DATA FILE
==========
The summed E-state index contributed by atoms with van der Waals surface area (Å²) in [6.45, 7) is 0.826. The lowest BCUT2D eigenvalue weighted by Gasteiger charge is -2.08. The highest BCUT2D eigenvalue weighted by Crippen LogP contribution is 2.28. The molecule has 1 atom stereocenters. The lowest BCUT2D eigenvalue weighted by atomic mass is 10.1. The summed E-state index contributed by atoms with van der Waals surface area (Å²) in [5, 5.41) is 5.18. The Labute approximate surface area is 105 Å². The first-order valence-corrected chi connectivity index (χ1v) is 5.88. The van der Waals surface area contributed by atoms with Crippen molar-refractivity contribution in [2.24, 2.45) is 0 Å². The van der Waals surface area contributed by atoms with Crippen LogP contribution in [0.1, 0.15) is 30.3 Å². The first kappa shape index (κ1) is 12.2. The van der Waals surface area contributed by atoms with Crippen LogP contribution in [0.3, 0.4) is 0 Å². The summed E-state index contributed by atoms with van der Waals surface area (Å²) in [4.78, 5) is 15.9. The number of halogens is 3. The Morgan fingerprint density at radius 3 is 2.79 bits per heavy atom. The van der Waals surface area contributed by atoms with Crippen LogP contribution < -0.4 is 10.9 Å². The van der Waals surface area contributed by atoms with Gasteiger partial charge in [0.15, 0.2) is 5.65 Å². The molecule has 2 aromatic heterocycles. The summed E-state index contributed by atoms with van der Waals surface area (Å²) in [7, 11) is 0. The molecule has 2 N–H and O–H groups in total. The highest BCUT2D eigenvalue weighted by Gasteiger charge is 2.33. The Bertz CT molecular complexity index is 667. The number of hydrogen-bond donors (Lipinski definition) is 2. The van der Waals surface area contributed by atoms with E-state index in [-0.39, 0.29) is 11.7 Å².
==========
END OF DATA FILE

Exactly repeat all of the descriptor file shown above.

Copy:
The summed E-state index contributed by atoms with van der Waals surface area (Å²) in [6.45, 7) is 0.826. The lowest BCUT2D eigenvalue weighted by Gasteiger charge is -2.08. The highest BCUT2D eigenvalue weighted by Crippen LogP contribution is 2.28. The molecule has 1 atom stereocenters. The lowest BCUT2D eigenvalue weighted by atomic mass is 10.1. The summed E-state index contributed by atoms with van der Waals surface area (Å²) in [5, 5.41) is 5.18. The Labute approximate surface area is 105 Å². The first-order valence-corrected chi connectivity index (χ1v) is 5.88. The van der Waals surface area contributed by atoms with Crippen molar-refractivity contribution in [2.24, 2.45) is 0 Å². The van der Waals surface area contributed by atoms with Crippen LogP contribution in [0.1, 0.15) is 30.3 Å². The first kappa shape index (κ1) is 12.2. The van der Waals surface area contributed by atoms with Crippen LogP contribution in [0.3, 0.4) is 0 Å². The summed E-state index contributed by atoms with van der Waals surface area (Å²) in [4.78, 5) is 15.9. The number of halogens is 3. The Morgan fingerprint density at radius 3 is 2.79 bits per heavy atom. The van der Waals surface area contributed by atoms with Crippen LogP contribution < -0.4 is 10.9 Å². The van der Waals surface area contributed by atoms with Gasteiger partial charge in [0.15, 0.2) is 5.65 Å². The molecule has 2 aromatic heterocycles. The summed E-state index contributed by atoms with van der Waals surface area (Å²) in [7, 11) is 0. The molecule has 2 N–H and O–H groups in total. The highest BCUT2D eigenvalue weighted by Gasteiger charge is 2.33. The Bertz CT molecular complexity index is 667. The number of hydrogen-bond donors (Lipinski definition) is 2. The van der Waals surface area contributed by atoms with E-state index in [-0.39, 0.29) is 11.7 Å².